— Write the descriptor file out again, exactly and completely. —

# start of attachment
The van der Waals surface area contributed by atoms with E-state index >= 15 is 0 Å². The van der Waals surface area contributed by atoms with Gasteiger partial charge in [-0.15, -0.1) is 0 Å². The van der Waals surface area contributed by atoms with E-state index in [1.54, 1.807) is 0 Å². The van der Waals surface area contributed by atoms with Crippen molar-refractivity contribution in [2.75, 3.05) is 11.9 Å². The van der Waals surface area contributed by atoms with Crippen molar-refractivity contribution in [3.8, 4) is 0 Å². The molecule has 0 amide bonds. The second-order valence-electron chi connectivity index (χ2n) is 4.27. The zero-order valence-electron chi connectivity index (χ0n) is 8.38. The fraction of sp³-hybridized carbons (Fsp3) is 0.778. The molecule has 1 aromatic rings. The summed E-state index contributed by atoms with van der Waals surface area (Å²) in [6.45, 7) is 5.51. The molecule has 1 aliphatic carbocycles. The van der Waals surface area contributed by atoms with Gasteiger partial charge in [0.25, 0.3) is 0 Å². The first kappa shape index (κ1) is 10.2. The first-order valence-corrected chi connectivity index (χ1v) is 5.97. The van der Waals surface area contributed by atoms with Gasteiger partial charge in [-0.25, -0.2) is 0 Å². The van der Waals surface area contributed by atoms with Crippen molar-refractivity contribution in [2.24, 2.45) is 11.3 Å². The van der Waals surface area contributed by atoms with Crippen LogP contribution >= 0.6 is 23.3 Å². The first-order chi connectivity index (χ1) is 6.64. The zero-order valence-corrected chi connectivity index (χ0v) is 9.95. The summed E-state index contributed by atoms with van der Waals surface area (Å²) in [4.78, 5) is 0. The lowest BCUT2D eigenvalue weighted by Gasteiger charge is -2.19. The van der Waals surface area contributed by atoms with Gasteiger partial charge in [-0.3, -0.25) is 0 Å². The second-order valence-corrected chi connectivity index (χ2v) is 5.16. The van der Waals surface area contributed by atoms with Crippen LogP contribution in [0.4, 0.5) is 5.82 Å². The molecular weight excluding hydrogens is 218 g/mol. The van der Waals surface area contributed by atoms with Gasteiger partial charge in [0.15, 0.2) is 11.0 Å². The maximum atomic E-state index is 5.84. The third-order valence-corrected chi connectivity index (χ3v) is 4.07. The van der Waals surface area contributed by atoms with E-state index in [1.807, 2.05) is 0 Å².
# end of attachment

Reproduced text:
The van der Waals surface area contributed by atoms with E-state index >= 15 is 0 Å². The van der Waals surface area contributed by atoms with Gasteiger partial charge in [-0.15, -0.1) is 0 Å². The van der Waals surface area contributed by atoms with E-state index in [1.54, 1.807) is 0 Å². The van der Waals surface area contributed by atoms with Crippen molar-refractivity contribution in [2.75, 3.05) is 11.9 Å². The van der Waals surface area contributed by atoms with Crippen molar-refractivity contribution in [3.8, 4) is 0 Å². The molecule has 0 amide bonds. The second-order valence-electron chi connectivity index (χ2n) is 4.27. The zero-order valence-electron chi connectivity index (χ0n) is 8.38. The fraction of sp³-hybridized carbons (Fsp3) is 0.778. The molecule has 1 aromatic rings. The summed E-state index contributed by atoms with van der Waals surface area (Å²) in [6.45, 7) is 5.51. The molecule has 1 aliphatic carbocycles. The van der Waals surface area contributed by atoms with Gasteiger partial charge in [0.25, 0.3) is 0 Å². The first kappa shape index (κ1) is 10.2. The first-order valence-corrected chi connectivity index (χ1v) is 5.97. The van der Waals surface area contributed by atoms with Gasteiger partial charge in [-0.25, -0.2) is 0 Å². The van der Waals surface area contributed by atoms with Crippen molar-refractivity contribution in [2.24, 2.45) is 11.3 Å². The van der Waals surface area contributed by atoms with Crippen LogP contribution >= 0.6 is 23.3 Å². The first-order chi connectivity index (χ1) is 6.64. The zero-order valence-corrected chi connectivity index (χ0v) is 9.95. The summed E-state index contributed by atoms with van der Waals surface area (Å²) in [4.78, 5) is 0. The lowest BCUT2D eigenvalue weighted by Gasteiger charge is -2.19. The van der Waals surface area contributed by atoms with Gasteiger partial charge in [-0.3, -0.25) is 0 Å². The second-order valence-corrected chi connectivity index (χ2v) is 5.16. The van der Waals surface area contributed by atoms with Crippen LogP contribution in [0.4, 0.5) is 5.82 Å². The molecular weight excluding hydrogens is 218 g/mol. The van der Waals surface area contributed by atoms with Gasteiger partial charge in [0.15, 0.2) is 11.0 Å². The maximum atomic E-state index is 5.84. The third-order valence-corrected chi connectivity index (χ3v) is 4.07. The van der Waals surface area contributed by atoms with E-state index in [1.807, 2.05) is 0 Å².